Hello and welcome to the movie blog of author John DeFrank - FilmZ and Guy Sobriquet Malone - Researcher

June is Busting Out All Over

Movies in June by Guy S. Malone, Researcher

A few days ago, one of my very few friends said, "You know, June doesn't have many good movies.  Most are garbage."  
I answered, "Just because Ethan Hawke is in two them doesn't mean they're all garbage."

Below, I've listed 18 movies, some released in late-May;17 of them are in theaters and one big one on Netflix. None will be to everyone's tastes, but sift through and you're sure to find a few to your liking.  Films are in bold and italicized, with best bets in ALL CAPS, followed by release date in parentheses (remember some of the smaller films may come to a theater near you a week or two later than the date shown):

First, the one on Netflix: Thor: Ragnarok (June 5), one superhero movie that even non-Marvel fans can enjoy.  Chris Hemsworth (Thor), displaying a nice comic touch, plays half of the film off of Jeff Goldblum (in full Goldblum mode), Tom Hiddleston (Loki), Mark Ruffalo (Bruce Bannon/Hulk), and Tessa Thompson (Valkyrie).  The other half is serious mythology, with Cate Blanchett (Hela) bringing Ragnarok (think the Apocalypse) down on Asgard.  Idris Elba, Karl Urban, Benedict Cumberbatch, and Anthony Hopkins round out the excellent cast.

It's all a matter of personal taste in this genre, and I'm not going out on a limb for any of them.  The first two are originals, the third a female version of a proven heist tale, the fourth a remake, and the fifth a sequel.  

Adrift (06/01) - Based-on-true-story about a young couple (Shailene Woodley, Sam Claflin) who agree to sail a boat across the Pacific, not counting on crossing paths with a Category-5 hurricane.

Hotel Artemis (06/08) - in riot-torn future LA, Jodie Foster runs a hospital for criminals; Sterling K. Brown tries to save his brother. Jeff Goldblum, Sofia Boutella, Jenny Slate, and Dave Bautista join the action, sci-fi crime fun.

Oceans 8 (06/08) - Female Oceans 11, starring Cate Blanchett, Sandra Bullock, Matt Damon.  Hopefully, Gary Ross plus great talent equals the ultimate summer popcorn flick.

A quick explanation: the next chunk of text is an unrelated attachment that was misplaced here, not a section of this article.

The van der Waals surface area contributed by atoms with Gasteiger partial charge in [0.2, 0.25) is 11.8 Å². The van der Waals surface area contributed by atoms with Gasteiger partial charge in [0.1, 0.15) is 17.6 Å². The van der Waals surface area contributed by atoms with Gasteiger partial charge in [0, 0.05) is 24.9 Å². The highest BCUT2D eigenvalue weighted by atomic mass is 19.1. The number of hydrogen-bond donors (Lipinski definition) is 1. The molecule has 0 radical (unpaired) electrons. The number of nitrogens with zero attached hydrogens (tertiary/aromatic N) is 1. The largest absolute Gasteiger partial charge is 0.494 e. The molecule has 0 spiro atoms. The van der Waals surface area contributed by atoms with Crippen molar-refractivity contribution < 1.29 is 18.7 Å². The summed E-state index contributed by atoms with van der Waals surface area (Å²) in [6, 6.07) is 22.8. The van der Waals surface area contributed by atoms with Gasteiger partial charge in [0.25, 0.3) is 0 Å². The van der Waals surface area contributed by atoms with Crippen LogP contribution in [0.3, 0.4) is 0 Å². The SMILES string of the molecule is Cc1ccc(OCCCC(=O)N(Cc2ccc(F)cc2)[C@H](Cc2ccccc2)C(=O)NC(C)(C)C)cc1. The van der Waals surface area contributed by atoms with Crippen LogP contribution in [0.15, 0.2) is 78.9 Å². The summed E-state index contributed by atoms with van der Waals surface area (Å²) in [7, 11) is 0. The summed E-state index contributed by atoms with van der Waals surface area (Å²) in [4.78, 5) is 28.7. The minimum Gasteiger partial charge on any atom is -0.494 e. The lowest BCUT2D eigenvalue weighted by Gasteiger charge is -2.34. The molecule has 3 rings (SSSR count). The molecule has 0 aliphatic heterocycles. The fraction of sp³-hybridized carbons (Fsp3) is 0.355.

Superfly (06/15) - Trevor Jackson in the title role remake of the 1972 blaxploitation movie.  With Jason Mitchell and Michael K. Williams.

Sicario: Day of the Soldado (06/29) - Sequels of excellent movies don't always work if they forget what made the original good.  This looks like twice the killing, half the surprise and intrigue.

Only one worthwhile entry this in the genre this month, but it's the long-awaited (14 years to be exact) sequel to a huge hit

INCREDIBLES 2 (06/15) - Elastigirl/Helen (Holly Hunter's voice) heads out to save the world, turning  Mr. Incredible (Craig T. Nelson's voice) into Mr. Mom. Voices: Samuel L. Jackson, Bob Odenkirk, Kathleen Keener. 

It's that time of year, and you'll have no trouble recognizing the franchises here.  We'll probably see all three, like two, and love one.

DEADPOOL 2 (in theaters now) - Ryan Reynolds is back as the rowdy, raunchy superhero he was born to to play.  This time, he's up against Thanos, erm, Cable (Josh Brolin).  Morena Baccarin returns as Vanessa, along with a new slew of super and not so super heroes.

Jurassic World: Fallen Kingdom (06/22) - Want to know why dinosaurs went extinct?  Oversaturation.  Now, they are rescuing the dinosaurs from a volcano.  Chris Pratt, Bryce Dallas Howard, Jeff Goldblum, Ted Levine.

Solo: A Star Wars Story (05/25) - Alden Ehrenreich, Woody Harrelson, Emilia Clarke help beat Star Wars into the ground, though I bet this cynical remake rakes in $500 million and gets 90+ from RT and EW. 

COMEDY - It's also the time of year for comic popcorn flicks, but there only seems to be one in June worth the drive and the price.

TAG (06/15) - Highly-competitive friends annually play a kids game; John Hamm, Annabelle Wallis, Isla Fisher, Ed Helms, Hannibal Buress try to tag elusive Jeremy Renner.

It's nostalgia time for, as the saying goes, kids of all ages.  Don't miss this one. 

WON'T YOU BE MY NEIGHBOR? (06/08) - On the heels of the excellent RBG comes our favorite neighbor, Fred Rogers, to take us back to the days when neighbors meant something and kindness ruled the day.

Four films here, all of the art house variety, and probably all worth your time and money.  Leave No Trace might be the top choice of the month.  American Animals looks very cool and entertaining.  Octogenarian Christopher Plummer (Boundaries) is working as hard as ever, but not as hard as Saoirse Ronan (On Chesil Beach) who is seemingly in a couple dozen movies again this year.